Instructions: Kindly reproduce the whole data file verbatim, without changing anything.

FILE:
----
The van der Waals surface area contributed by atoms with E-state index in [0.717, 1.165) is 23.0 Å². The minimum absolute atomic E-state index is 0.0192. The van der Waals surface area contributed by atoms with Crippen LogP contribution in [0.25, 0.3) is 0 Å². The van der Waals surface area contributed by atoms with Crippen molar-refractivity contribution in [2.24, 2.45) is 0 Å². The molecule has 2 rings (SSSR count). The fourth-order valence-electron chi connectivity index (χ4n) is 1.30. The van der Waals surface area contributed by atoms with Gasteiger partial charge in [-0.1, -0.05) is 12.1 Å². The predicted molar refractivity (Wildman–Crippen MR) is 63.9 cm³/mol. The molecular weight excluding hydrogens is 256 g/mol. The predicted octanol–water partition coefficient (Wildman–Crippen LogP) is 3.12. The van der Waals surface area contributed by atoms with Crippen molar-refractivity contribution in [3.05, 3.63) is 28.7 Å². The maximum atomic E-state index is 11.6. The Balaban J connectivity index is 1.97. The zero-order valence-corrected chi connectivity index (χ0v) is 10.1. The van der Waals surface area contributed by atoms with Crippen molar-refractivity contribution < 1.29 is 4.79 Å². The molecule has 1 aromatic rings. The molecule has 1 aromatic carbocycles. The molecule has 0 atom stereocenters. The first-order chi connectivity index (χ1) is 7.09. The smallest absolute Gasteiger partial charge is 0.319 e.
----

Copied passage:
The van der Waals surface area contributed by atoms with E-state index in [0.717, 1.165) is 23.0 Å². The minimum absolute atomic E-state index is 0.0192. The van der Waals surface area contributed by atoms with Crippen LogP contribution in [0.25, 0.3) is 0 Å². The van der Waals surface area contributed by atoms with Crippen molar-refractivity contribution in [2.24, 2.45) is 0 Å². The molecule has 2 rings (SSSR count). The fourth-order valence-electron chi connectivity index (χ4n) is 1.30. The van der Waals surface area contributed by atoms with Gasteiger partial charge in [-0.1, -0.05) is 12.1 Å². The predicted molar refractivity (Wildman–Crippen MR) is 63.9 cm³/mol. The molecular weight excluding hydrogens is 256 g/mol. The predicted octanol–water partition coefficient (Wildman–Crippen LogP) is 3.12. The van der Waals surface area contributed by atoms with Crippen molar-refractivity contribution in [3.05, 3.63) is 28.7 Å². The maximum atomic E-state index is 11.6. The Balaban J connectivity index is 1.97. The zero-order valence-corrected chi connectivity index (χ0v) is 10.1. The van der Waals surface area contributed by atoms with Crippen molar-refractivity contribution < 1.29 is 4.79 Å². The molecule has 1 aromatic rings. The molecule has 1 aromatic carbocycles. The molecule has 0 atom stereocenters. The first-order chi connectivity index (χ1) is 7.09. The smallest absolute Gasteiger partial charge is 0.319 e.